Numbers: The heads of the tribe of Joseph came to Moses and explained that if the daughters of Zelophehad married someone outside of their tribe their inheritance would eventually pass on to members outside of their tribe. Since no property was supposed to pass from one tribe to another, Moses agreed and ruled that when a daughter inherits property because there is no son in the family, she must marry within her tribe. The daughters of Zelophehad abided by the rule and married within the tribe of Manasseh.
Deuteronomy: In the wilderness east of the Jordon, at the beginning of the eleventh month of the fortieth year, Moses begins to tell all Israel the law. He begins the account from the time they left Horeb. The Lord told them to go up the seacoast to Canaan and take possession of the land.
At that time, Moses said he was unable to bear the nation by himself. He asked that the Lord make them even more numerous and appoint leaders to help. The people agreed and they selected commanders of thousands, hundreds, fifties, and tens. He charged the judges to be impartial whether working with small or great, native or foreigner. They were not to be intimidated either. If the case was too hard they would bring it to Moses.
They arrived at Kadesh-barnea and Moses told them to go in and take the land. The people wanted men to explore the land and Moses though it was a good idea. He chose one from each tribe and they went into the land. But they would not go into the land and murmured against the Lord complaining about the size of the people in the land and the fortifications of the cities. They believed they were led here to be killed and wanted to go back to Egypt.
Moses told them not to be afraid because the Lord would take care of them and fight for them. But they wouldn’t believe the Lord who had gone before them by cloud and pillar of fire.
The Lord said this evil generation would not see the land but die in the wilderness, except for Caleb and Joshua. Even Moses would not enter the Promised Land. All the young ones would enter. So they were told to go back into the wilderness.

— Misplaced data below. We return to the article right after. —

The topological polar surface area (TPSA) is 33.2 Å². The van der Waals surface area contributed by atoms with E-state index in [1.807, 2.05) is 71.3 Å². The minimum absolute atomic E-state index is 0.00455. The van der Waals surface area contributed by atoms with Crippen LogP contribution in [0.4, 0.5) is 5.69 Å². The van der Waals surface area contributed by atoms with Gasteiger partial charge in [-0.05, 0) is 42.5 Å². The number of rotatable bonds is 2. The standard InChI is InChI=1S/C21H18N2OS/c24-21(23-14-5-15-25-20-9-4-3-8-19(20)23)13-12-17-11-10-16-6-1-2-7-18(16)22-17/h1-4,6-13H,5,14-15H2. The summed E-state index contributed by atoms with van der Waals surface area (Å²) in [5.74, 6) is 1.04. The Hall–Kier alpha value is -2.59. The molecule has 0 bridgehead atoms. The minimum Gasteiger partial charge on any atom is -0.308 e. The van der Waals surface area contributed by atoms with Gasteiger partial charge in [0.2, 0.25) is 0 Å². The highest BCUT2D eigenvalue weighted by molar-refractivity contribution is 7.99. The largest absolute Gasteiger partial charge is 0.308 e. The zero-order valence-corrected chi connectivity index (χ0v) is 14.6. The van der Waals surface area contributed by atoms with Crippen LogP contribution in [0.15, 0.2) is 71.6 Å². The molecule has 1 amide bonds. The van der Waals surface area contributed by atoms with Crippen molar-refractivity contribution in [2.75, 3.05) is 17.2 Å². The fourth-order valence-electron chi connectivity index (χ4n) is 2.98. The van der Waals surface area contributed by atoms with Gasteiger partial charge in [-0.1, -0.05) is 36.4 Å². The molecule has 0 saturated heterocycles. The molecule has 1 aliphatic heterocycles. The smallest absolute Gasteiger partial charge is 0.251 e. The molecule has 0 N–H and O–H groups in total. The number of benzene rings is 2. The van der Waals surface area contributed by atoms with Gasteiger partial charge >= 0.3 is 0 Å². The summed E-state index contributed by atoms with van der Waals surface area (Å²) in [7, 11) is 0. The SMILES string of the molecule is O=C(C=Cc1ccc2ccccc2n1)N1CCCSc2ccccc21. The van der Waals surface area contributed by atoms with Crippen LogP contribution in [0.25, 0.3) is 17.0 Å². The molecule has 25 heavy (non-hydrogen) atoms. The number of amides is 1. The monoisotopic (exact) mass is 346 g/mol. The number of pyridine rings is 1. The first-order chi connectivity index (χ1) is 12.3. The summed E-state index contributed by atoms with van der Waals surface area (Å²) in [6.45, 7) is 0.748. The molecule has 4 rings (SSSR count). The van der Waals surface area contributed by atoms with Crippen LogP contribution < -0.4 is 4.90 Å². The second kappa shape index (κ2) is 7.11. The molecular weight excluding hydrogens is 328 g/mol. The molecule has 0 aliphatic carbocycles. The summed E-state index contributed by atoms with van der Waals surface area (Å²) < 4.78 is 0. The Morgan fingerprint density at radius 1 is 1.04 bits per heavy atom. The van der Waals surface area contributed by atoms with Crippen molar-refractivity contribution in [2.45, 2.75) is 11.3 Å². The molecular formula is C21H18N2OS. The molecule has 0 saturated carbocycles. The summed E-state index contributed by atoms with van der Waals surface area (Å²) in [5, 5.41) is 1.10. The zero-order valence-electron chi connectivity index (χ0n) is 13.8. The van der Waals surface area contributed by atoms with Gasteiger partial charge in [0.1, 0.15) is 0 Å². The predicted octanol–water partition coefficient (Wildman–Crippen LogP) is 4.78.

However, the people admitted their sin and tried to enter Canaan. They were defeated because God didn’t go with them.
Psalm: The psalmist encourages us to praise God loudly and joyfully for his deeds. Even his enemies will come and praise him along with all the earth.
He invites us to see what God has done alluding to crossing the Red Sea and the Jordon on dry ground. He rules nature as well as nations.
He calls on all people to bless the Lord because he keeps our souls. Even during trying times, he brings us through them into abundance.
As for the psalmist, he will perform his vows that he made when he was in trouble. He calls to everyone to listen as he tells what God did for his soul. If he had cherished sin, God would not have listened. But he did listen.
He blesses the Lord because he heard his pray and didn’t remove his steadfast love.
Proverbs: The contrast between generous people and stingy people is the blessings that a generous person gets versus the suffering and curses for the stingy.
Luke: Jesus has a feast at Levi’s house along with many tax collectors. The Pharisees and scribes grumbled at Jesus’ disciples. But Jesus answers that he came to call sinners not righteous people. They respond by grumbling about Jesus’ disciples eating and drinking instead of fasting.
Jesus responds to that by explaining that guests don’t fast at a wedding but there will be a time when they fast, when he is taken away. He used a parable to explain further. You can’t patch old cloth with new or put new wine in old wine skins. After drinking old wine no one wants new because the old is better.
Jesus and the disciples pass through a grain field and the disciples pluck grain and eat it. The Pharisees complain that is illegal on the Sabbath. Jesus tells them that David broke the Law by eating bread of the Presence and that the Son of Man is the Lord of the Sabbath.
On another Sabbath Jesus sees a man with a withered hand in the synagogue. He knew the Pharisees were waiting to see if he would heal the man so they could accuse him. Jesus knows their thoughts and asks if it is lawful to do good or evil on the Sabbath. Then he healed the man and the Pharisees were outraged and discussed what to do about Jesus.
What Stood Out
Deuteronomy: “Even with me the Lord was angry on your account and said, 'You also shall not go in there’” (Deut 1:37).
Psalm: “If I had cherished iniquity in my heart, the Lord would not have listened” (Ps 66:18).
Proverbs: “One who waters will himself be watered” (Prov 11:24).
Luke: “But he knew their thoughts” (Luke 6:8).